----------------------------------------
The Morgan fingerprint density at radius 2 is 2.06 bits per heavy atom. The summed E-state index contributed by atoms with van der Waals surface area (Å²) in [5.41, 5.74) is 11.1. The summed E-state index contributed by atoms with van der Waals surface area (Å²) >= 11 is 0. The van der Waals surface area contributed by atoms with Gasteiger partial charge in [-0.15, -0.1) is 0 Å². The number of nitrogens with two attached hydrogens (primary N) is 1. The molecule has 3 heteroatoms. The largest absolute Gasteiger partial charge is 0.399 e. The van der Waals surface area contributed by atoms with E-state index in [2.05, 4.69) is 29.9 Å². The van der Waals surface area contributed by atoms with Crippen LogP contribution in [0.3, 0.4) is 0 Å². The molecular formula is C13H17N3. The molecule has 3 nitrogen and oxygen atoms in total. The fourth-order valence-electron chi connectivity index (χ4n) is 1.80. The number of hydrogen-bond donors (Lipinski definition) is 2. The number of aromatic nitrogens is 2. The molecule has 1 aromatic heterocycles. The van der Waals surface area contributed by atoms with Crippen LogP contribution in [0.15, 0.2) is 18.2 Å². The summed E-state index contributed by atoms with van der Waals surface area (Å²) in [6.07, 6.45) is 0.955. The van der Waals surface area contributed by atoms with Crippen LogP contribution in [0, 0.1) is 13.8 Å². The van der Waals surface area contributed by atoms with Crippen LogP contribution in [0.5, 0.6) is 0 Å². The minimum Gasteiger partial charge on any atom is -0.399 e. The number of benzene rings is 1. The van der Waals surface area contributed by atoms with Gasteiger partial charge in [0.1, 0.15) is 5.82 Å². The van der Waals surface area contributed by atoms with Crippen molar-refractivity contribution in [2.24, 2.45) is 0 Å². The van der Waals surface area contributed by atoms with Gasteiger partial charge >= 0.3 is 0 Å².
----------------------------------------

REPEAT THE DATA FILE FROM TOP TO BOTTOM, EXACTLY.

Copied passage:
The Morgan fingerprint density at radius 2 is 2.06 bits per heavy atom. The summed E-state index contributed by atoms with van der Waals surface area (Å²) in [5.41, 5.74) is 11.1. The summed E-state index contributed by atoms with van der Waals surface area (Å²) >= 11 is 0. The van der Waals surface area contributed by atoms with Gasteiger partial charge in [-0.15, -0.1) is 0 Å². The number of nitrogens with two attached hydrogens (primary N) is 1. The molecule has 3 heteroatoms. The largest absolute Gasteiger partial charge is 0.399 e. The van der Waals surface area contributed by atoms with E-state index in [2.05, 4.69) is 29.9 Å². The van der Waals surface area contributed by atoms with Crippen LogP contribution in [0.3, 0.4) is 0 Å². The molecular formula is C13H17N3. The molecule has 3 nitrogen and oxygen atoms in total. The fourth-order valence-electron chi connectivity index (χ4n) is 1.80. The number of hydrogen-bond donors (Lipinski definition) is 2. The number of aromatic nitrogens is 2. The molecule has 1 aromatic heterocycles. The van der Waals surface area contributed by atoms with Crippen LogP contribution in [0.15, 0.2) is 18.2 Å². The summed E-state index contributed by atoms with van der Waals surface area (Å²) in [6.07, 6.45) is 0.955. The van der Waals surface area contributed by atoms with Crippen LogP contribution in [0, 0.1) is 13.8 Å². The van der Waals surface area contributed by atoms with Crippen LogP contribution in [0.5, 0.6) is 0 Å². The minimum Gasteiger partial charge on any atom is -0.399 e. The number of benzene rings is 1. The van der Waals surface area contributed by atoms with Gasteiger partial charge in [0.1, 0.15) is 5.82 Å². The van der Waals surface area contributed by atoms with Crippen molar-refractivity contribution in [2.24, 2.45) is 0 Å². The van der Waals surface area contributed by atoms with Gasteiger partial charge >= 0.3 is 0 Å².